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SCIENCE FILE / An exploration of issues and trends
affecting science, medicine and the environment

I Didn't Know That . . .

October 15, 1998

Q: When we see pictures of Earth from space, why don't we see stars?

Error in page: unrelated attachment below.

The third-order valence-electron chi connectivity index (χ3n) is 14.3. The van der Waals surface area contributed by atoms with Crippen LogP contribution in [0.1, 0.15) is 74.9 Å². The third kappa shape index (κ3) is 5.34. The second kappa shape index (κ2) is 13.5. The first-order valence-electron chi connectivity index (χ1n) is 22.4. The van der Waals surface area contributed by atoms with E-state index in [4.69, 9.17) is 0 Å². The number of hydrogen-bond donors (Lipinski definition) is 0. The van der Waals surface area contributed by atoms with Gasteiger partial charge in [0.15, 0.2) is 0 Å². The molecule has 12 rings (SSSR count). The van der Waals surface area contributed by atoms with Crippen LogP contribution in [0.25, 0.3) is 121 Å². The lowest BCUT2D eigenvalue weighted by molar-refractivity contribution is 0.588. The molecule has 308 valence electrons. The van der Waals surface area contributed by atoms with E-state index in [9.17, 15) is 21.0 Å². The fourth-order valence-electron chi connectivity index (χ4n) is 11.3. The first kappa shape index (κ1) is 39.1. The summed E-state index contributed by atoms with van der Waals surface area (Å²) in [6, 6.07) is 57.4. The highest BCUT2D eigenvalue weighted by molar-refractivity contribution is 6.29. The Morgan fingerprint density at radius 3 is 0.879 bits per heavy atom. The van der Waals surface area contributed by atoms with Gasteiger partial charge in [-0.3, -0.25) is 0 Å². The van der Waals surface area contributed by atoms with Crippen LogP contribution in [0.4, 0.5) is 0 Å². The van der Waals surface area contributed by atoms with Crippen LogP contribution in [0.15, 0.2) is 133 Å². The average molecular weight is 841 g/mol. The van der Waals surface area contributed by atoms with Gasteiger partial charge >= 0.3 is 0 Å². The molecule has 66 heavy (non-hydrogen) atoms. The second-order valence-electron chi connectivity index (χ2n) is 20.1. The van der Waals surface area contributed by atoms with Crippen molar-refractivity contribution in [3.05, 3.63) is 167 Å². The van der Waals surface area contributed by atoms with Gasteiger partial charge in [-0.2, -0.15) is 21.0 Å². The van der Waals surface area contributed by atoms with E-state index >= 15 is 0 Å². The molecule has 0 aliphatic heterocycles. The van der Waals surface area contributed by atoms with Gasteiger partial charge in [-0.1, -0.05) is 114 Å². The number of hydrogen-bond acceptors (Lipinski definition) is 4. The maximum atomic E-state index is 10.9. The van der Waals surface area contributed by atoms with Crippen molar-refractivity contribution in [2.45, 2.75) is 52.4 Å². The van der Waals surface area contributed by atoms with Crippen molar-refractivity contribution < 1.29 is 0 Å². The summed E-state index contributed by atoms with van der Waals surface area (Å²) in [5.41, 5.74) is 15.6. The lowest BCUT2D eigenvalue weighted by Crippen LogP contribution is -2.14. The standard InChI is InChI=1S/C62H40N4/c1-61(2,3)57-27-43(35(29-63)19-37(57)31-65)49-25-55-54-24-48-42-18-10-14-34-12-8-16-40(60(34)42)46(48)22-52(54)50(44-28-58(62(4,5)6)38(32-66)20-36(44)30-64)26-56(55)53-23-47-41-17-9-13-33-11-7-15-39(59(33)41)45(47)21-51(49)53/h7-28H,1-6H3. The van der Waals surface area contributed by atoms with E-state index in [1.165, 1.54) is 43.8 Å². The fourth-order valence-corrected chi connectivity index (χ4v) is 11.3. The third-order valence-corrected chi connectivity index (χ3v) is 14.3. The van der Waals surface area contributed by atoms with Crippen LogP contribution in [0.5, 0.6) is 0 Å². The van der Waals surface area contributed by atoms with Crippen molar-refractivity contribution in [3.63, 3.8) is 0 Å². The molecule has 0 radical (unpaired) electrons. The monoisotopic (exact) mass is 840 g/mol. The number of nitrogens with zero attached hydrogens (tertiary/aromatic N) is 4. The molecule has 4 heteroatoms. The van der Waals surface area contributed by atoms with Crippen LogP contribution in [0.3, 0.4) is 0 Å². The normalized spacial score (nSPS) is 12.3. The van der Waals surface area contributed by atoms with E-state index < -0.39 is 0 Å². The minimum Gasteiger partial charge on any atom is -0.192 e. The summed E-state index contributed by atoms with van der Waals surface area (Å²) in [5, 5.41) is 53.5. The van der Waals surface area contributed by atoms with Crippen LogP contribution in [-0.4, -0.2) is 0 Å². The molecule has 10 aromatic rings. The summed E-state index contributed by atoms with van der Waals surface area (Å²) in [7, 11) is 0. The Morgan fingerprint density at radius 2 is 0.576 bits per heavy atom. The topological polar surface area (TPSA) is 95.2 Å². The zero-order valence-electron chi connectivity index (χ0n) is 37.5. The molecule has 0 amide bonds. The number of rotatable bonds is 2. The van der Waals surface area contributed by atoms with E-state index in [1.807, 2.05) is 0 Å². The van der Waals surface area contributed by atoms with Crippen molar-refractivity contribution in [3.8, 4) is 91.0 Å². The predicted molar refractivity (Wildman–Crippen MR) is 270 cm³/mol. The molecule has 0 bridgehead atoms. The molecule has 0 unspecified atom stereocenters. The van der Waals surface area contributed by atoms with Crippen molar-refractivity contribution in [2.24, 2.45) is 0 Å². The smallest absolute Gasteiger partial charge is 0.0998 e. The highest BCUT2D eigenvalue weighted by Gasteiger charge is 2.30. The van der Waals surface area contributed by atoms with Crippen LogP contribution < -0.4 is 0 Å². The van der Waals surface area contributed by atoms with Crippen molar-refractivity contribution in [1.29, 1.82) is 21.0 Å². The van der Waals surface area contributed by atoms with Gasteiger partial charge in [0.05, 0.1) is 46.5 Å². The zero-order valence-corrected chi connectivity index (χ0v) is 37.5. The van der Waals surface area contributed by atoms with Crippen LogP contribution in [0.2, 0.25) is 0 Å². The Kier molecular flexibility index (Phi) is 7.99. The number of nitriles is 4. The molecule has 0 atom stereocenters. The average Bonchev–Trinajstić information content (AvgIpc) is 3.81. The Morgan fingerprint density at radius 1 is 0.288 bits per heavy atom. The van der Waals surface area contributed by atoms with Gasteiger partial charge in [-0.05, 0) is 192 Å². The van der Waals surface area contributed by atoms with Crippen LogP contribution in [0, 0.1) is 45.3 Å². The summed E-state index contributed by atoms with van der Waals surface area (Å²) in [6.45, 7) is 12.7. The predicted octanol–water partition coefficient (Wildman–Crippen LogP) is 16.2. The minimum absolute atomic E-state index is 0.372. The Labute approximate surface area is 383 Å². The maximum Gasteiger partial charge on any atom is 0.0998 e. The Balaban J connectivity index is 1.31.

A: Pictures of Earth taken from orbit don't show stars because the Earth is too bright for them to be visible. When the lens of a camera is closed down enough so that clear pictures can be taken of Earth, too little light from the stars reaches the film for them to register. Spacecraft that get farther away from Earth, however, can take pictures that show both the Earth and stars because the brightness of the Earth decreases when you get farther away. The title of the late Carl Sagan's book, "Pale Blue Dot," refers to this phenomenon.

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